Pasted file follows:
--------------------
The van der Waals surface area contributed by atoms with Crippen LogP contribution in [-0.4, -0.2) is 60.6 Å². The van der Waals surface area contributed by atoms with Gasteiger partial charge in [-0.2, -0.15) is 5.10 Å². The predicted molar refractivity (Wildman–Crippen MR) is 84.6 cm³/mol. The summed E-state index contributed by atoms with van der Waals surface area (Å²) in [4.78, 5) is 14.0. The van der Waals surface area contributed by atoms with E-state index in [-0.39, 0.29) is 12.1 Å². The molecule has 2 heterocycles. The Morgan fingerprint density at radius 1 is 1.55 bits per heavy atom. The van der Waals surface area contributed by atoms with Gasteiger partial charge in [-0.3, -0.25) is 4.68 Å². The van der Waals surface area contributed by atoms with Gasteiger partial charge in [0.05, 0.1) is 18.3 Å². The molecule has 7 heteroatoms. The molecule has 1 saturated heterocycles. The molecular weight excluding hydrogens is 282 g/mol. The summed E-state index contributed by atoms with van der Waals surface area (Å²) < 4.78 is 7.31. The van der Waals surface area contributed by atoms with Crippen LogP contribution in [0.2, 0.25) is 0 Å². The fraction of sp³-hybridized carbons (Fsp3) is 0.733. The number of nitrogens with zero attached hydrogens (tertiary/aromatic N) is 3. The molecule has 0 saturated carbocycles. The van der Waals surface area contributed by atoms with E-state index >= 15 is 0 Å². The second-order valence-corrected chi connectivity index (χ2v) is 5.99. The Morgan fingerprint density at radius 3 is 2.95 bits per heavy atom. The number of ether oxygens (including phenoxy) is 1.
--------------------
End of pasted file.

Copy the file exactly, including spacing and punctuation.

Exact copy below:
The van der Waals surface area contributed by atoms with Crippen LogP contribution in [-0.4, -0.2) is 60.6 Å². The van der Waals surface area contributed by atoms with Gasteiger partial charge in [-0.2, -0.15) is 5.10 Å². The predicted molar refractivity (Wildman–Crippen MR) is 84.6 cm³/mol. The summed E-state index contributed by atoms with van der Waals surface area (Å²) in [4.78, 5) is 14.0. The van der Waals surface area contributed by atoms with E-state index in [-0.39, 0.29) is 12.1 Å². The molecule has 2 heterocycles. The Morgan fingerprint density at radius 1 is 1.55 bits per heavy atom. The van der Waals surface area contributed by atoms with Gasteiger partial charge in [-0.3, -0.25) is 4.68 Å². The van der Waals surface area contributed by atoms with Gasteiger partial charge in [0.05, 0.1) is 18.3 Å². The molecule has 7 heteroatoms. The molecule has 1 saturated heterocycles. The molecular weight excluding hydrogens is 282 g/mol. The summed E-state index contributed by atoms with van der Waals surface area (Å²) < 4.78 is 7.31. The van der Waals surface area contributed by atoms with Crippen LogP contribution in [0.2, 0.25) is 0 Å². The fraction of sp³-hybridized carbons (Fsp3) is 0.733. The number of nitrogens with zero attached hydrogens (tertiary/aromatic N) is 3. The molecule has 0 saturated carbocycles. The van der Waals surface area contributed by atoms with E-state index >= 15 is 0 Å². The second-order valence-corrected chi connectivity index (χ2v) is 5.99. The Morgan fingerprint density at radius 3 is 2.95 bits per heavy atom. The number of ether oxygens (including phenoxy) is 1.